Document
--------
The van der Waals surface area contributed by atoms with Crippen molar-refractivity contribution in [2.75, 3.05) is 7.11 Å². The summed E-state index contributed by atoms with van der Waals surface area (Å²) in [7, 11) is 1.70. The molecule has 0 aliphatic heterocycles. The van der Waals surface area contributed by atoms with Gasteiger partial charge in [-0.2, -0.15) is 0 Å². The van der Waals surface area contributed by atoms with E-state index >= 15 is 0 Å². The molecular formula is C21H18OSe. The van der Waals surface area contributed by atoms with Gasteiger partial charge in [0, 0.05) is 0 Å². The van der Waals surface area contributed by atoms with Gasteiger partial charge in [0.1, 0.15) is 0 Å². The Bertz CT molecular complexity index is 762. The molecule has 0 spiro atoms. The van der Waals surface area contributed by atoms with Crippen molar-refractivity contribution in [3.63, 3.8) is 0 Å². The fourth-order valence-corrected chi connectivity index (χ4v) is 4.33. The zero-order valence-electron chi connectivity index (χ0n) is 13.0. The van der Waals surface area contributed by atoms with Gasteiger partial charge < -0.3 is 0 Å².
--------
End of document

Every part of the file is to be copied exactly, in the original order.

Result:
The van der Waals surface area contributed by atoms with Crippen molar-refractivity contribution in [2.75, 3.05) is 7.11 Å². The summed E-state index contributed by atoms with van der Waals surface area (Å²) in [7, 11) is 1.70. The molecule has 0 aliphatic heterocycles. The van der Waals surface area contributed by atoms with Gasteiger partial charge in [-0.2, -0.15) is 0 Å². The van der Waals surface area contributed by atoms with E-state index >= 15 is 0 Å². The molecular formula is C21H18OSe. The van der Waals surface area contributed by atoms with Gasteiger partial charge in [0, 0.05) is 0 Å². The van der Waals surface area contributed by atoms with Gasteiger partial charge in [0.1, 0.15) is 0 Å². The Bertz CT molecular complexity index is 762. The molecule has 0 spiro atoms. The van der Waals surface area contributed by atoms with Crippen molar-refractivity contribution in [3.63, 3.8) is 0 Å². The fourth-order valence-corrected chi connectivity index (χ4v) is 4.33. The zero-order valence-electron chi connectivity index (χ0n) is 13.0. The van der Waals surface area contributed by atoms with Gasteiger partial charge < -0.3 is 0 Å².